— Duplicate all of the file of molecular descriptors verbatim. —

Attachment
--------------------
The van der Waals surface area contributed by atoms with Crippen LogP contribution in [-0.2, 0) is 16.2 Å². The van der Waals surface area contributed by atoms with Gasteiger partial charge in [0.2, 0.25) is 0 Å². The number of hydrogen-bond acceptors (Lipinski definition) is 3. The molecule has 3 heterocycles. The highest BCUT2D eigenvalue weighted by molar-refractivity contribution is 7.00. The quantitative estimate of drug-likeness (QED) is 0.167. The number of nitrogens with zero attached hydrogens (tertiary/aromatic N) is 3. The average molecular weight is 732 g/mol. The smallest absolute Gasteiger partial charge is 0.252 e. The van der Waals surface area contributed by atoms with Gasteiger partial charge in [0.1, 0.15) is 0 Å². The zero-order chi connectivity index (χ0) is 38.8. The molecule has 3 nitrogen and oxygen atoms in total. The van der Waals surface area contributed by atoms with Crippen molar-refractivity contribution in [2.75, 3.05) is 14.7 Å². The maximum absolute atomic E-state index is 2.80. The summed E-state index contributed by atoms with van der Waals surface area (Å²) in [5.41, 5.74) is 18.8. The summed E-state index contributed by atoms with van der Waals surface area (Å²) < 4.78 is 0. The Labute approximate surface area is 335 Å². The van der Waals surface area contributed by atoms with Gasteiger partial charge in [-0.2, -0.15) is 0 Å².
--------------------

The van der Waals surface area contributed by atoms with Crippen LogP contribution in [-0.2, 0) is 16.2 Å². The van der Waals surface area contributed by atoms with Gasteiger partial charge in [0.2, 0.25) is 0 Å². The number of hydrogen-bond acceptors (Lipinski definition) is 3. The molecule has 3 heterocycles. The highest BCUT2D eigenvalue weighted by molar-refractivity contribution is 7.00. The quantitative estimate of drug-likeness (QED) is 0.167. The number of nitrogens with zero attached hydrogens (tertiary/aromatic N) is 3. The average molecular weight is 732 g/mol. The smallest absolute Gasteiger partial charge is 0.252 e. The van der Waals surface area contributed by atoms with Gasteiger partial charge in [0.1, 0.15) is 0 Å². The zero-order chi connectivity index (χ0) is 38.8. The molecule has 3 nitrogen and oxygen atoms in total. The van der Waals surface area contributed by atoms with Crippen molar-refractivity contribution in [2.75, 3.05) is 14.7 Å². The maximum absolute atomic E-state index is 2.80. The summed E-state index contributed by atoms with van der Waals surface area (Å²) in [5.41, 5.74) is 18.8. The summed E-state index contributed by atoms with van der Waals surface area (Å²) < 4.78 is 0. The Labute approximate surface area is 335 Å². The van der Waals surface area contributed by atoms with Gasteiger partial charge in [-0.2, -0.15) is 0 Å².